There are 140,000 troops remaining in Iraq right now.  What about them?  When will they come home?  Why would we leave those troops in Iraq when we have the money to bring them home?  Soon the President will ask for more money for the war.  Why would Congress appropriate more money to keep the troops in Iraq through the end of President Bush’s term, at a total cost of upwards of two trillion dollars and thousands of more troop casualties, when military experts say there is no military solution?  Our soldiers stand for us in the field, we must to stand for them in our legislature by bringing them home.

It is simply not credible to maintain that one opposes the war and yet continues to fund it.  This contradiction runs as a deep fault line through our politics, undermining public trust in the political process and in those elected to represent the people.  If you oppose the war, then do not vote to fund it.

If you have money which can be used to bring the troops home or to prosecute the war, do not say you want to bring the troops home while you appropriate money in a supplemental to keep them in Iraq fighting a war that cannot be won militarily.  This is why the Administration should be notified now that Congress will not approve of the appropriations request of up to $160 billion in the spring for the purposes of continuing the occupation and the war.  Continuing to fund the war is not a plan.  It would represent the continuation of disaster.

The US sent our troops into Iraq without a clear mission.  We created a financial, military, and moral dilemma for our nation and now we are talking about the Iraq war as our problem.  The Iraqis are forgotten.  Their country has been destroyed: 650,000 casualties, [based on the Lancet Report which surveyed casualties from March of 2003 to July of 2006] the shredding of the social fabric of the nation, civil war, lack of access to food, shelter, electricity, clean drinking water and health care because this Administration, with the active participation of the Congress, authorized a war without reason, without conscience, without international law.

The current combat is not all that troubles me.  Much that is occurring in present day America and throughout the globe causes great distress.  I want us to embrace every aspect of life completely.  Reform for me is not wise if it is random.  I have no desire to change for the sake of change.  My interest is in encouraging equality for all.  May we live for the Seventh Generation.  As I assess the Kucinich agenda, I believe this Representative has our shared health in mind.  Kucinich states . . .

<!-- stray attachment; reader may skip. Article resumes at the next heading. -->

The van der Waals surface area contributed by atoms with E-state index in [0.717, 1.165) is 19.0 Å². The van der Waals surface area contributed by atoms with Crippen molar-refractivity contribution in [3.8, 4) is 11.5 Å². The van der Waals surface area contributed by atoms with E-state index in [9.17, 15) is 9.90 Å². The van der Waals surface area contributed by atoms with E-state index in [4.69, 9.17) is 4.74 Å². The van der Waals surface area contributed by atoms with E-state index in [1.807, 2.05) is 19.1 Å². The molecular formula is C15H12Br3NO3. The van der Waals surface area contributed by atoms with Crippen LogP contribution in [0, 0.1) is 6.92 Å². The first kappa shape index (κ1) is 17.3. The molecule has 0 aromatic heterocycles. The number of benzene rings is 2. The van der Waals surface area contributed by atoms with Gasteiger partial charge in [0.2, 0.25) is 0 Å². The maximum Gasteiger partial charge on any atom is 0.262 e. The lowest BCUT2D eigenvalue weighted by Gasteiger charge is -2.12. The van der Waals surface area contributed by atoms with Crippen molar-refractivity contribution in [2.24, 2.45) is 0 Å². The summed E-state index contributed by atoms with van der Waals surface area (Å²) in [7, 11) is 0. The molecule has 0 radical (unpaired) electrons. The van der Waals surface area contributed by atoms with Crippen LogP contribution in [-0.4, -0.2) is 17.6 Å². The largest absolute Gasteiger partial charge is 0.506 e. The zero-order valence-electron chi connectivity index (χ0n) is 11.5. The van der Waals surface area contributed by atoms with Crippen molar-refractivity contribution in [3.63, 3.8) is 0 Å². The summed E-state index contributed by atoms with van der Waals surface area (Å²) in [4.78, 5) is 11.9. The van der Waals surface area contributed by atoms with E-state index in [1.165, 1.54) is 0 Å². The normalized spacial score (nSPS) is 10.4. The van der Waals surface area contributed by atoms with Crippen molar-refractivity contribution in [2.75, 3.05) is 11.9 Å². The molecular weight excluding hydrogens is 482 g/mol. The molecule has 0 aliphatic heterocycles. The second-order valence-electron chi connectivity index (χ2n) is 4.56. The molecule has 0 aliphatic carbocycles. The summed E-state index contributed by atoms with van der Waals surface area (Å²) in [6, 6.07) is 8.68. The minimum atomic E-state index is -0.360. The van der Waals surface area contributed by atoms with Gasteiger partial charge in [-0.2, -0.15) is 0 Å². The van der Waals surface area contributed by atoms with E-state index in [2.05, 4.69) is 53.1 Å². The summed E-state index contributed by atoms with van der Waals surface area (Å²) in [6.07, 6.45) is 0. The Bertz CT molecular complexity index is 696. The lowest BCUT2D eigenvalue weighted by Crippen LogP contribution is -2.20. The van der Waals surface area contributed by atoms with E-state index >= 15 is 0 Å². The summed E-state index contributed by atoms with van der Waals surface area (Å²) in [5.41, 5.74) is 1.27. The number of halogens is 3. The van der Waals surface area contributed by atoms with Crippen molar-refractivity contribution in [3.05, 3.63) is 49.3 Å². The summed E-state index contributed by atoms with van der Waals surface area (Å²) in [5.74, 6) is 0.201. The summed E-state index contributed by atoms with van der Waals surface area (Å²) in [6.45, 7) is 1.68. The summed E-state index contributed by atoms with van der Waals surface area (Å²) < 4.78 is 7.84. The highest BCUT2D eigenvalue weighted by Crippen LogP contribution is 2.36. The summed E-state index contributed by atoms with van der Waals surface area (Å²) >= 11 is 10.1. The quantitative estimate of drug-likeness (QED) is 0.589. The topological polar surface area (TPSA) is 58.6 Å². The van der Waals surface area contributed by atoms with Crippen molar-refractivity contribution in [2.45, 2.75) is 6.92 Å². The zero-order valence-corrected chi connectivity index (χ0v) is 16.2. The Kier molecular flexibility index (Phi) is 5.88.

Issues
I want to inspire America to take a new path, a different direction.

I envision an America which has the capacity to reconnect with the heart of the world; an America which proceeds in the world optimistically and courageously.  An America which understands that the world is interdependent, that it is inter-connected, and that what we do today impacts future generations.

I want to break the shackles of fear which have deprived our citizens of rights.  We need to change the way this country values humanity, so that instead of fear and lies, we can live our lives based on principles of peace and hope.  We need to regain the trust of the American people and we need to have a government which trusts the American people.

It’s time for America to resume its glorious journey; time to reject shrinking jobs and wages, disappearing savings and rights; time to reject the detour towards fear and greed.  It’s time to look out upon the world for friends, not enemies; time to counter the control of corporations over our politics, our economy, our resources, and mass media.

It’s time for those who have much to help those who have little, by maintaining a progressive tax structure.  It’s time to tell the world that we wish to be their partner in peace, not their leader in war.  Most of all, it is time for America to again be the land where dreams come true, because the government is on the side of its people.

Ten Key Issues

  • Universal Health Care
  • International Cooperation: US out of Iraq, UN in
  • Jobs and Withdrawal from NAFTA and WTO
  • Repeal of the “Patriot Act”
  • Guaranteed Quality Education, Pre-K Through College
  • Full Social Security Benefits at Age 65
  • Right-to-Choose, Privacy and Civil Rights
  • Balance Between Workers and Corporations
  • Environmental Renewal and Clean Energy
  • Restored Rural Communities and Family Farms

  • As much as I believe there is a need to arraign this Administration, I fear that will not be possible.  Those that can take action have delayed and deferred their responsibility to the people.  Our nation is suffering.  Much in America needs our attention.  I ask, “If not now, when?”  I can only hope that by 2008, America will be courageous.  Citizens will not choose a candidate for their charisma and panache.  A bankroll will not impress and thirty-second commercials will not sway a savvy voter.  I invite you to travel to Congressman Kucinich’s site.  Read what is more than rhetoric; then decide.  As Hillary proposed, I would like to begin a genuine conversation.

    Furthering the future . . .

  • Bush challenges hundreds of laws, President cites powers of his office.  By Charlie Savage.  Boston Globe. April 30, 2006
  • pdf Bush challenges hundreds of laws, President cites powers of his office.  By Charlie Savage.  Boston Globe. April 30, 2006
  • The Beer Test, Presidential personalities. By Jonah Goldberg.  National Review. February 21, 2007
  • Dennis Kucinich for President 2008 Channel.
  • Kucinich for President 2008
  • Issues
  • The World Can’t Wait
  • The Kucinich Plan for Iraq
  • Universal Health Care
  • International Cooperation: US out of Iraq, UN in
  • Jobs and Withdrawal from NAFTA and WTO
  • Repeal of the “Patriot Act”
  • Guaranteed Quality Education, Pre-K Through College
  • Full Social Security Benefits at Age 65
  • Right-to-Choose, Privacy and Civil Rights
  • Balance Between Workers and Corporations
  • Environmental Renewal and Clean Energy
  • Restored Rural Communities and Family Farms